Poppycock. The word used was [respond] not [communicate], and if you are going to argue about the character of Spock as indicating meaning, then I suggest to you that Spock would not make an error in the choice of the words used.

No really, read the script. They had already been communicating with the space lab and then the signal got jammed. Then the signal is un-jammed and Uraha says that they are still not getting a response. There's no way she's making a claim that the people on the ship are not screaming for help, or something; she's saying that they're not communicating with them. And then Spock re-uses the words that she did.

It doesn't matter what said task is, if you didn't get it done then you couldn't or you wouldn't... you are unable or unwilling.

If you are going to untether [able] and [willing] from [respond] then in all cases they were both [able] and [willing] to do a number of tasks (breath, eat, touch, etc), and the concept of them being [unable] or [unwilling] becomes absolutely meaningless.

You missed the point... arguing about whether the task is this or that is beside the point that willingness in this context is about the completion of the task rather than the desire to do so.

Sorry to break it to you, but Spock is a fictional character.

That's totally irrelevant.

... are/were not using the word "willing" to mean a desire to accomplish a task, its being used to mean the bringing about of an accomplishment of a task.

Then you are misusing it to mean things that are not in the definitions.

But they are in the definitions... in the dictionary that you linked to. And further, you ommitted that definition from your copy-n-paste.

Even if the task had been [communication] instead of [willing], the term [willing] would still not mean accomplishing the task, but disposed, consenting, inclined, ready, even given, to communicate.

Consenting and ready might fit here, but a simple inclination is ruled out by the context of the situation that shows that the responders already had the desire to communicate because their lab had been invaded and somebody was robbing them. It simply does not make sense for Spock to be talking about the desires of those people, plus it makes him a fool if he was (which he isn't).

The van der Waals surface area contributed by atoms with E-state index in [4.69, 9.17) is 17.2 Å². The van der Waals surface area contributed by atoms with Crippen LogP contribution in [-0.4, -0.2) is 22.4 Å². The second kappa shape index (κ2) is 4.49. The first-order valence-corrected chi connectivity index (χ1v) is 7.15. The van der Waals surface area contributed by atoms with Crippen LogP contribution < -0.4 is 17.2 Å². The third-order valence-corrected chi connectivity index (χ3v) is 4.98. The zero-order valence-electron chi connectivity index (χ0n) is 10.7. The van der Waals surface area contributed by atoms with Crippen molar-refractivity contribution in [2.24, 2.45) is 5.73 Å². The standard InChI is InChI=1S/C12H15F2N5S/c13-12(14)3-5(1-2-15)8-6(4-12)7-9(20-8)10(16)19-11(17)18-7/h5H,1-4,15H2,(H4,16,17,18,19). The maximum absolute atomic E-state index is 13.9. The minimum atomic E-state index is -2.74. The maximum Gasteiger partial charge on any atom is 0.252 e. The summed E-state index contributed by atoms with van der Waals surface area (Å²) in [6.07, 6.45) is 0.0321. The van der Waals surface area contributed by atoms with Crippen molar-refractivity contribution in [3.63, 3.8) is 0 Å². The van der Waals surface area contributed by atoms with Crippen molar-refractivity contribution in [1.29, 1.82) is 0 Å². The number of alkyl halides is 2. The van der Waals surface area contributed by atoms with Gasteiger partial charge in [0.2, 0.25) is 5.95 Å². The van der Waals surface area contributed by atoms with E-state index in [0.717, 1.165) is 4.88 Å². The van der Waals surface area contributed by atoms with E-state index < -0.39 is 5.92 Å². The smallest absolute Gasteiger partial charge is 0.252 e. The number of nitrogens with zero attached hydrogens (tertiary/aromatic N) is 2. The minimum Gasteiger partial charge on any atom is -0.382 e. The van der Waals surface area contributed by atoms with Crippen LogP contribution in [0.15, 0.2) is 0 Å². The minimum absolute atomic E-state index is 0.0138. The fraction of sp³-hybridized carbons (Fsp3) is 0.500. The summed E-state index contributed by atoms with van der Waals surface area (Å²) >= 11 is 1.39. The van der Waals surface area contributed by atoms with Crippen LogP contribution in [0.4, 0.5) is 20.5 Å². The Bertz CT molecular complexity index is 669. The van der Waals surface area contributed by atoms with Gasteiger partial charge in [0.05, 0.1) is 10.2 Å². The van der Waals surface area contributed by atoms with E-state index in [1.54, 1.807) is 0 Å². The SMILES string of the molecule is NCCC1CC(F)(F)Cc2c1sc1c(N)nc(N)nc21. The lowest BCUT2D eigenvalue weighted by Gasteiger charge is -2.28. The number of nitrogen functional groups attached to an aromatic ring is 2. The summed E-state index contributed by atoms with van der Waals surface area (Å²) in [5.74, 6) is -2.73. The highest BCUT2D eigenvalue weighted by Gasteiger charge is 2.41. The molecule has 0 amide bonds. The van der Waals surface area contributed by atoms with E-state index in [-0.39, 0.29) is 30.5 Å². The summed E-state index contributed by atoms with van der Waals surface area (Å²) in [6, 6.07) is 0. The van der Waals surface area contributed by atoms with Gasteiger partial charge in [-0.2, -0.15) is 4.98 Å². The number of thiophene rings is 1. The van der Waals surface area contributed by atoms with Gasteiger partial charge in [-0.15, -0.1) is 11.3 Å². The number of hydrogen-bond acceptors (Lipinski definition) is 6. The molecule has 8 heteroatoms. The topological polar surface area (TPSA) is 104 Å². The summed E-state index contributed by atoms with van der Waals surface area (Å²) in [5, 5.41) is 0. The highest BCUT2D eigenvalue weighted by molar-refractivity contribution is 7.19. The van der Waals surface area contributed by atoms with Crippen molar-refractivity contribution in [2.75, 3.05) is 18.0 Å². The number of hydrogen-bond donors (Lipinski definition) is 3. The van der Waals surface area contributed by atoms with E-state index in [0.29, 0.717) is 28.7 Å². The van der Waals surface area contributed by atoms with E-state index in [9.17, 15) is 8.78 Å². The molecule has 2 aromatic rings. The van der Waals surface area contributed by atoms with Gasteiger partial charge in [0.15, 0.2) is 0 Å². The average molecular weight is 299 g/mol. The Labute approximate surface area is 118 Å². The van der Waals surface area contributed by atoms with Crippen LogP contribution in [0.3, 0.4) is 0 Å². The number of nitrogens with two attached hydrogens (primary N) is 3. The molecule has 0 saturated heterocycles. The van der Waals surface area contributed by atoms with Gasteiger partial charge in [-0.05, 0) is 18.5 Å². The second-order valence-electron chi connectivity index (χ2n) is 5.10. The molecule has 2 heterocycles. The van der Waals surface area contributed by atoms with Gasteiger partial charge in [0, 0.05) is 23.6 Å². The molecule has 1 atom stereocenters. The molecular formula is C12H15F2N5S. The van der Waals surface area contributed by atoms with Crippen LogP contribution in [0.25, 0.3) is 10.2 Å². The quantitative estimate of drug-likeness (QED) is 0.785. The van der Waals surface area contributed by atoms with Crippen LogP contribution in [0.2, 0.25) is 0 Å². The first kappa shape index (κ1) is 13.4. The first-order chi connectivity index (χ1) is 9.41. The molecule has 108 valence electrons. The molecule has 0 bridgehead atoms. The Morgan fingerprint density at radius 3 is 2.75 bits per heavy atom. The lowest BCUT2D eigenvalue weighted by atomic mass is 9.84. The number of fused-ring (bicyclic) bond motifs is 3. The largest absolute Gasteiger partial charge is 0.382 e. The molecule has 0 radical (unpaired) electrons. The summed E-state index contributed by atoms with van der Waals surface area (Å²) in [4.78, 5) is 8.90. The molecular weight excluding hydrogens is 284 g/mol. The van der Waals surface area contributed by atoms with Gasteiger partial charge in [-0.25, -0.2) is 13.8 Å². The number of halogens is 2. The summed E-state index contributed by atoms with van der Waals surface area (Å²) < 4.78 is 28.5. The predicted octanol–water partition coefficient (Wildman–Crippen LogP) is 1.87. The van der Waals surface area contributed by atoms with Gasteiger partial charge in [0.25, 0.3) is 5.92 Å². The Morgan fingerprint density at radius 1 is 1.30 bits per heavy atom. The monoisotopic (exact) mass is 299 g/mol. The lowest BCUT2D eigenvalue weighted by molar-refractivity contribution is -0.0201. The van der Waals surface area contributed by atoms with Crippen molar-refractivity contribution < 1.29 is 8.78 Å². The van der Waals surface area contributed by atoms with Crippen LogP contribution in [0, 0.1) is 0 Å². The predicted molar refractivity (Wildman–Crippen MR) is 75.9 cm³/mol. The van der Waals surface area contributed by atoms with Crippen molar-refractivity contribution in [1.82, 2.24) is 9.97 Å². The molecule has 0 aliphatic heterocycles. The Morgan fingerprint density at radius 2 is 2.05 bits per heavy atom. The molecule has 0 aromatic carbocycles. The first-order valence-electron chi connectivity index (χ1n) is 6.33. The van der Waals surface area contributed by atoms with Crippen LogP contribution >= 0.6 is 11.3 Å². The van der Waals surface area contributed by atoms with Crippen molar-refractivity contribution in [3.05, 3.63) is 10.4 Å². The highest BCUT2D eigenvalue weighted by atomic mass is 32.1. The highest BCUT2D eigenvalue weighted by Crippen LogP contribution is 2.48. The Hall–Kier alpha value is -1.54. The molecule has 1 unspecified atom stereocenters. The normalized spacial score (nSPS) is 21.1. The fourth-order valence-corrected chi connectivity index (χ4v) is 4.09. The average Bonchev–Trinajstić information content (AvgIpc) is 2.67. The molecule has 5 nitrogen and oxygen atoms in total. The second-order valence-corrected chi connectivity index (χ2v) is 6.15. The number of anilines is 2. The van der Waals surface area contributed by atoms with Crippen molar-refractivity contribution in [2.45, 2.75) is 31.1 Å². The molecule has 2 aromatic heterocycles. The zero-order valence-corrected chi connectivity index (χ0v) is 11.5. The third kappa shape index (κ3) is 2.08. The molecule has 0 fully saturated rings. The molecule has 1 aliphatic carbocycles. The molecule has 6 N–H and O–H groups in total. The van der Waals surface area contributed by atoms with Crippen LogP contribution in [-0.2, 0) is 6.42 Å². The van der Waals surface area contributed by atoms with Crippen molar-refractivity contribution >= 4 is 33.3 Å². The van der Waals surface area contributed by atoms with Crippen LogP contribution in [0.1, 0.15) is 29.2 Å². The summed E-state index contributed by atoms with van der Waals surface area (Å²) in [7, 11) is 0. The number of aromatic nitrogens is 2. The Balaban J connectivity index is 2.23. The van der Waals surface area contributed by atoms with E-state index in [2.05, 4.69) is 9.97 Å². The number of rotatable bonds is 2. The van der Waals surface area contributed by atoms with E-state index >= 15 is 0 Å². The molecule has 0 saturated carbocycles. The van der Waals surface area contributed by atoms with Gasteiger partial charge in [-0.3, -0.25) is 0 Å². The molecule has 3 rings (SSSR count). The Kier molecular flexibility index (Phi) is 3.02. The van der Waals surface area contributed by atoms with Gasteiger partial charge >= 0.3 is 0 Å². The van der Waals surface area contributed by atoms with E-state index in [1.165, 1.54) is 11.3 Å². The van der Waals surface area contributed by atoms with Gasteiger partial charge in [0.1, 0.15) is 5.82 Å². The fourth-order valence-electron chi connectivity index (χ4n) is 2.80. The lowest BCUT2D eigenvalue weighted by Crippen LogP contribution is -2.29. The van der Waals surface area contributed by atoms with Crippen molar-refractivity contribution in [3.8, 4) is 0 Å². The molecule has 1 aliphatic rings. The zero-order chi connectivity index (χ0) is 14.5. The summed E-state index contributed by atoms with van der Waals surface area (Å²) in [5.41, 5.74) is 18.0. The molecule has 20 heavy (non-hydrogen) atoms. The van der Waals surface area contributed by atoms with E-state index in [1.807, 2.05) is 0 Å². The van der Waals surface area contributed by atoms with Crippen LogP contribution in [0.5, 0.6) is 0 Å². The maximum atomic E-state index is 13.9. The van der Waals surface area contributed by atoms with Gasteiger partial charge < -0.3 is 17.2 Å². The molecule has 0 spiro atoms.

You're confusing (imho) the part of the issue that belongs under [able]ity with those that belong under [willing]ness:

Perhaps, but as I said earlier: there is some overlap.

But they still do not depend on actually getting the task done, they just mean you have the ability to get the task done.

Here's what Uraha said:

quote:
... Again, this is Enterprise calling
Space Lab Regula I. Come in, please.
Dr. Marcus. Please respond, please
-- it's no use; no response from Regula I.

She cannot be making the claim that the people inside the lab are not screaming for help, she's making a claim about the fact that the Enterprise has not received a response.

Too, the person on the lab had alread asked Captain Kirk to: "please send help". So we know they have the desire to comminicate.

Your claims that they could be trying to repond but not getting it done, or that they could have the desire to comminicate even thought they haven't, simply do not fit within the context of the situation.

They're just post hoc inventions from your attempt to prove the claim wrong. Without any context, or with the claim all by itself, I agree that they could work. But given the context of the situation, they just don't fit.


You're graphic from Message 118 shows that you don't know the specifics of the situation... The Enterprise had already been communicating with the Regula when the signal got jammed by some invaders trying to steal the Genesis. Then it gets un-jammed and the people are no longer communicating. What Spock is essentially saying is that they're either dead and unable respond, or they have a gun pointed to their head and are unwilling to respond. That's what he's talking about. He's not talking about security protocols, or if there was enough time, or if the hand of god reached out and intercepted the signal as it was on its way to the Enterprise.

You're trying to shoe-horn possibilies into the situation that just don't fit.


This message is a reply to:
 Message 112 by RAZD, posted 09-13-2011 8:03 PM RAZD has responded

Replies to this message:
 Message 164 by RAZD, posted 09-19-2011 11:35 AM New Cat's Eye has responded

  
New Cat's Eye
Inactive Member